Yet another shocker in Madrid occurred yesterday, when Kei Nishikori beat defending champion Roger Federer 6-4, 1-6, 6-2. It was a very interesting match – one where each set had its own, very distinct personality. The first set was saw Federer win one more total point than Nishikori and lose only 5 points on serve. Yet the Swiss ended up dropping the set anyway, as Kei played one excellent return game (and 4 pretty bad ones).
The second set was all Federer, as Nishikori became more erratic and couldn’t muster any more hot return games. And then the decider started as a tight affair, but soon enough Nishikori ran away with it, as Federer unraveled in a heap of unforced errors and got broken twice.
For the first time I decided to do a posthumous Consistency Ratings piece for two reasons. First, I hadn’t had a chance to track Roger Federer’s shots yet (the first Consistency Rating piece appeared during Miami). Second, I wanted to see what his Consistency Ratings looked during this seesaw match, and try to see how Federer’s numbers influenced the outcome of the match.
As a reminder, here is the formula used to calculate the Consistency Ratings:
(The same applies to the Backhand Consistency Rating formula)
Without further ado, let’s dive into the numbers.
Here’s my Consistency Rating scorecard for the set:
As you can see, the volume of shots is pretty low, which is to be expected in a Federer match. Also not surprisingly, Federer hits significantly more forehands than backhands, and commits more unforced errors with his backhand than his forehand. Still, there’s a fascinating pattern in play, which can be better spotted here:
When I tallied the numbers for the first set, I could only marvel at the table above. Roger Federer had to hit only 19 shots in 5 service games (smashes are not included). Just 19. In Game 3, the Swiss held serve without even having to hit the ball after he served – all four points were won via unreturned serves.
Simply put, this is why Roger Federer is still competitive at age 31, and a big reason for his incredible success over the years. The man holds serve with ease. He barely spends any energy in doing so. There are very few people on the ATP tour who can consistently put pressure on the 17-time Slam winner. Why would Federer walk away from the game when he’s got such an edge on a significant portion of the ATP tour?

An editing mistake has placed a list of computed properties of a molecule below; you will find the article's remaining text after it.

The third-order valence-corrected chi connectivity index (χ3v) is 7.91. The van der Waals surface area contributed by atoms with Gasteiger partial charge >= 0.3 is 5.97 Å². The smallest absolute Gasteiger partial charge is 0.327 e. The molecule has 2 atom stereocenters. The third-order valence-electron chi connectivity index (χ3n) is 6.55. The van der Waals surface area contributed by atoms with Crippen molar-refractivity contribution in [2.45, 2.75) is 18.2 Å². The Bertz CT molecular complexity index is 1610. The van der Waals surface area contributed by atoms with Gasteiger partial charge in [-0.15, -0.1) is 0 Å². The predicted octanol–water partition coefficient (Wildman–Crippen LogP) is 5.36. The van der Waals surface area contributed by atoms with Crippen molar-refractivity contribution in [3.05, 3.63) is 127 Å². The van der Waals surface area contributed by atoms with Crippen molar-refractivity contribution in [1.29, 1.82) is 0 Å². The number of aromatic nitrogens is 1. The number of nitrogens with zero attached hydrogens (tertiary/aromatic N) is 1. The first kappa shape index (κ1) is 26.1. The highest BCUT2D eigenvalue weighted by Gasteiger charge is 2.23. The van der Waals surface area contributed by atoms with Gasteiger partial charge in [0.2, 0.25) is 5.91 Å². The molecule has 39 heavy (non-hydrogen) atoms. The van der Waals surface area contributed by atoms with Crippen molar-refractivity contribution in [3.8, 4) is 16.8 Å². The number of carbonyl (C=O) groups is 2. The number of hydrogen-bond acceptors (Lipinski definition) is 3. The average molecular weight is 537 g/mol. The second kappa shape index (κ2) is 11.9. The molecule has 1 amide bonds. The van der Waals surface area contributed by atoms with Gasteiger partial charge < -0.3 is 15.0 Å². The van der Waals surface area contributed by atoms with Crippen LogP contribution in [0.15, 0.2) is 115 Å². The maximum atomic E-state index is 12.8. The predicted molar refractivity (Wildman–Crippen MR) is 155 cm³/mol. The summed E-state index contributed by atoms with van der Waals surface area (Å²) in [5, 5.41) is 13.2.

To further emphasize this, here are Federer’s service numbers for the match: 65% 1st serves (and that number is above 70% for the first two sets), 74% of 1st serve points won, and 65% of 2nd serve points won. Those are fantastic numbers.
Kei Nishikori was lost at sea in terms of returning Federer’s serve during sets 1 and 2 (with the notable exception of that 5th game, in which Kei got 3 excellent returns of serve that directly influenced Federer errors). But more on that later (screencaps will be included!).
Back to Federer: here are the number of shots he had to hit during his service games in all three sets:
Set 1: 19
Set 2: 27
Set 3: 22
The number for the third set is hilarious, since apparently Federer’s efficiency during his service games works even when he gets broken twice. Regardless, here’s a nugget you’ll find interesting: Only 31.7% of all shots played by Roger Federer yesterday came during his service games. This simply means that while the Swiss has to put very little effort during his service games, he has to work just as hard as most pros during his return games.
And the return of serve is where Roger Federer struggled the most against Kei Nishikori, who doesn’t really have a huge serve to begin with. For starters:
– Federer couldn’t create a single break point in the two sets he lost. All 7 break points he created came in the lopsided second set.
– In the two sets he won, Kei Nishikori managed to win 37 out of 52 service points. Japan’s Number 1 lost only 7 points on his 1st serve in sets 1 and 3. For Nishikori, these are fantastic numbers. But for Federer, this is extremely problematic. Nishikori’s serve is very decent, but hardly intimidating. And even though Madrid is a little faster than normal clay, it’s still a clay event.
In terms of Consistency Ratings, Federer’s numbers are interesting to look at:
Forehand Consistency Rating, by set:
Set 1: 91%
Set 2: 98%
Set 3: 79%
It’s as if Federer was climbing a mountain for the first two sets…and then fell off a cliff. That 79% Forehand Consistency Rating in the 3rd set is the lowest I’ve seen from an elite player – by quite a bit. Let’s move on to the backhand:
Backhand Consistency Rating, by set:
Set 1: 81%
Set 2: 92%
Set 3: 87%